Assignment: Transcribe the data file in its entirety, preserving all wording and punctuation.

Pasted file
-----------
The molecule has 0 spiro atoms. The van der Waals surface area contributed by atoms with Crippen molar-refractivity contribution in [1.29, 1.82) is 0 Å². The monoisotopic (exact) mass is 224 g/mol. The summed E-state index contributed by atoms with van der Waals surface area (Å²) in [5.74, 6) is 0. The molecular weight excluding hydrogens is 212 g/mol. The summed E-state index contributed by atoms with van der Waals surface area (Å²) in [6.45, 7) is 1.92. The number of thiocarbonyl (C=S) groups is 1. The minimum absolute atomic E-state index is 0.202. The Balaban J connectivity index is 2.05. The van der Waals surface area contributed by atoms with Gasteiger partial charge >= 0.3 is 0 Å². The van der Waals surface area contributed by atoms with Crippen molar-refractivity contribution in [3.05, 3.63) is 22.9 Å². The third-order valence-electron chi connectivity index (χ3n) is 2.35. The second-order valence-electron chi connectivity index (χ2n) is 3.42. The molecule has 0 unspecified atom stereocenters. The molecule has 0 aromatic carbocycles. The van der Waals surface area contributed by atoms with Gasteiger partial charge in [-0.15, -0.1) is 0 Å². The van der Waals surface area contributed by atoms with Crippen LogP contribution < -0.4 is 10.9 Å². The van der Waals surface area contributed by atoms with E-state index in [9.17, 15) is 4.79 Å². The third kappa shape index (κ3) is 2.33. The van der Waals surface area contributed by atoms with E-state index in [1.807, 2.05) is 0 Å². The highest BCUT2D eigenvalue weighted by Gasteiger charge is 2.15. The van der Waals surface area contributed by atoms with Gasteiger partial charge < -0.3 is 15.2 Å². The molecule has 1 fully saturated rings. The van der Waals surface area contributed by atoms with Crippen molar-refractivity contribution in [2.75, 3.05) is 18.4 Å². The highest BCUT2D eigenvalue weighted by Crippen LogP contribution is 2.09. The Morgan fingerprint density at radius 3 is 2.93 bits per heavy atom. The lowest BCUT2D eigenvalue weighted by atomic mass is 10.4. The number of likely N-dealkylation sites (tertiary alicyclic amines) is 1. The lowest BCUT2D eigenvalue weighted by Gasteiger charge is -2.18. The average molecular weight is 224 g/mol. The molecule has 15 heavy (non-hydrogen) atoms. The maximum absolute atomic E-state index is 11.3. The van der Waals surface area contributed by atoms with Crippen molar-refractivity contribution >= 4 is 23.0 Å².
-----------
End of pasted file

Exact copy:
The molecule has 0 spiro atoms. The van der Waals surface area contributed by atoms with Crippen molar-refractivity contribution in [1.29, 1.82) is 0 Å². The monoisotopic (exact) mass is 224 g/mol. The summed E-state index contributed by atoms with van der Waals surface area (Å²) in [5.74, 6) is 0. The molecular weight excluding hydrogens is 212 g/mol. The summed E-state index contributed by atoms with van der Waals surface area (Å²) in [6.45, 7) is 1.92. The number of thiocarbonyl (C=S) groups is 1. The minimum absolute atomic E-state index is 0.202. The Balaban J connectivity index is 2.05. The van der Waals surface area contributed by atoms with Gasteiger partial charge >= 0.3 is 0 Å². The van der Waals surface area contributed by atoms with Crippen molar-refractivity contribution in [3.05, 3.63) is 22.9 Å². The third-order valence-electron chi connectivity index (χ3n) is 2.35. The second-order valence-electron chi connectivity index (χ2n) is 3.42. The molecule has 0 unspecified atom stereocenters. The molecule has 0 aromatic carbocycles. The van der Waals surface area contributed by atoms with Gasteiger partial charge in [-0.15, -0.1) is 0 Å². The van der Waals surface area contributed by atoms with Crippen LogP contribution < -0.4 is 10.9 Å². The van der Waals surface area contributed by atoms with E-state index in [9.17, 15) is 4.79 Å². The third kappa shape index (κ3) is 2.33. The van der Waals surface area contributed by atoms with E-state index in [1.807, 2.05) is 0 Å². The highest BCUT2D eigenvalue weighted by Gasteiger charge is 2.15. The van der Waals surface area contributed by atoms with Gasteiger partial charge < -0.3 is 15.2 Å². The molecule has 1 fully saturated rings. The van der Waals surface area contributed by atoms with Crippen molar-refractivity contribution in [2.75, 3.05) is 18.4 Å². The highest BCUT2D eigenvalue weighted by Crippen LogP contribution is 2.09. The Morgan fingerprint density at radius 3 is 2.93 bits per heavy atom. The lowest BCUT2D eigenvalue weighted by atomic mass is 10.4. The number of likely N-dealkylation sites (tertiary alicyclic amines) is 1. The lowest BCUT2D eigenvalue weighted by Gasteiger charge is -2.18. The average molecular weight is 224 g/mol. The molecule has 15 heavy (non-hydrogen) atoms. The maximum absolute atomic E-state index is 11.3. The van der Waals surface area contributed by atoms with Crippen molar-refractivity contribution >= 4 is 23.0 Å².